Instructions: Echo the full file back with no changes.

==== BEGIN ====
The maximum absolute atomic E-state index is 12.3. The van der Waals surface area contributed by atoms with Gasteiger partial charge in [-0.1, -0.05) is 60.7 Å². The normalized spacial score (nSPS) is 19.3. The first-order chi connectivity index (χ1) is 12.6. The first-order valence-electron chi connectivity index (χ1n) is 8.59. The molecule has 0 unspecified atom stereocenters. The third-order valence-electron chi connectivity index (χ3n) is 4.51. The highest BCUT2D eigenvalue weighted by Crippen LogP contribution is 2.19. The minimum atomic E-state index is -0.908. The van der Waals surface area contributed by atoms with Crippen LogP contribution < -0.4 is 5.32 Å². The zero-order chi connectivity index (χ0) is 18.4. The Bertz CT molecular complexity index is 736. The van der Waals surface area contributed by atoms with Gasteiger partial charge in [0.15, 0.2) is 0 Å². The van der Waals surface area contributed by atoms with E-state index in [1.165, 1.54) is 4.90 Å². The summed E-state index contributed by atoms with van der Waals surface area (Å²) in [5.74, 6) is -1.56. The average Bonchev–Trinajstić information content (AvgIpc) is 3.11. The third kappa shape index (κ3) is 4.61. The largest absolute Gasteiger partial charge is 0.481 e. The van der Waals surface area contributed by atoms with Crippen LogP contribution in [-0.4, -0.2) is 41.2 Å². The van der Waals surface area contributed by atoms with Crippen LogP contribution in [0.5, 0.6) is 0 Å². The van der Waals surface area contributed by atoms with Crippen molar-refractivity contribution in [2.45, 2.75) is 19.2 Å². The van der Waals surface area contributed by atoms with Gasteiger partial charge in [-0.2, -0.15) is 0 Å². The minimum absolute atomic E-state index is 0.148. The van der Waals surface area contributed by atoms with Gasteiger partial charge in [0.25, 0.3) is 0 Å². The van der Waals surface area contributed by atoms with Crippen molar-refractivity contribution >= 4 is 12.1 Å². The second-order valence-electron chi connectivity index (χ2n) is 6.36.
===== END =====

The maximum absolute atomic E-state index is 12.3. The van der Waals surface area contributed by atoms with Gasteiger partial charge in [-0.1, -0.05) is 60.7 Å². The normalized spacial score (nSPS) is 19.3. The first-order chi connectivity index (χ1) is 12.6. The first-order valence-electron chi connectivity index (χ1n) is 8.59. The molecule has 0 unspecified atom stereocenters. The third-order valence-electron chi connectivity index (χ3n) is 4.51. The highest BCUT2D eigenvalue weighted by Crippen LogP contribution is 2.19. The minimum atomic E-state index is -0.908. The van der Waals surface area contributed by atoms with Crippen LogP contribution < -0.4 is 5.32 Å². The zero-order chi connectivity index (χ0) is 18.4. The Bertz CT molecular complexity index is 736. The van der Waals surface area contributed by atoms with Gasteiger partial charge in [0.15, 0.2) is 0 Å². The van der Waals surface area contributed by atoms with E-state index in [1.165, 1.54) is 4.90 Å². The summed E-state index contributed by atoms with van der Waals surface area (Å²) in [5.74, 6) is -1.56. The average Bonchev–Trinajstić information content (AvgIpc) is 3.11. The third kappa shape index (κ3) is 4.61. The largest absolute Gasteiger partial charge is 0.481 e. The van der Waals surface area contributed by atoms with Crippen LogP contribution in [-0.4, -0.2) is 41.2 Å². The van der Waals surface area contributed by atoms with Crippen LogP contribution in [0.5, 0.6) is 0 Å². The van der Waals surface area contributed by atoms with Crippen molar-refractivity contribution in [2.45, 2.75) is 19.2 Å². The van der Waals surface area contributed by atoms with Gasteiger partial charge in [-0.2, -0.15) is 0 Å². The minimum absolute atomic E-state index is 0.148. The van der Waals surface area contributed by atoms with Gasteiger partial charge in [0.25, 0.3) is 0 Å². The van der Waals surface area contributed by atoms with Crippen molar-refractivity contribution >= 4 is 12.1 Å². The second-order valence-electron chi connectivity index (χ2n) is 6.36.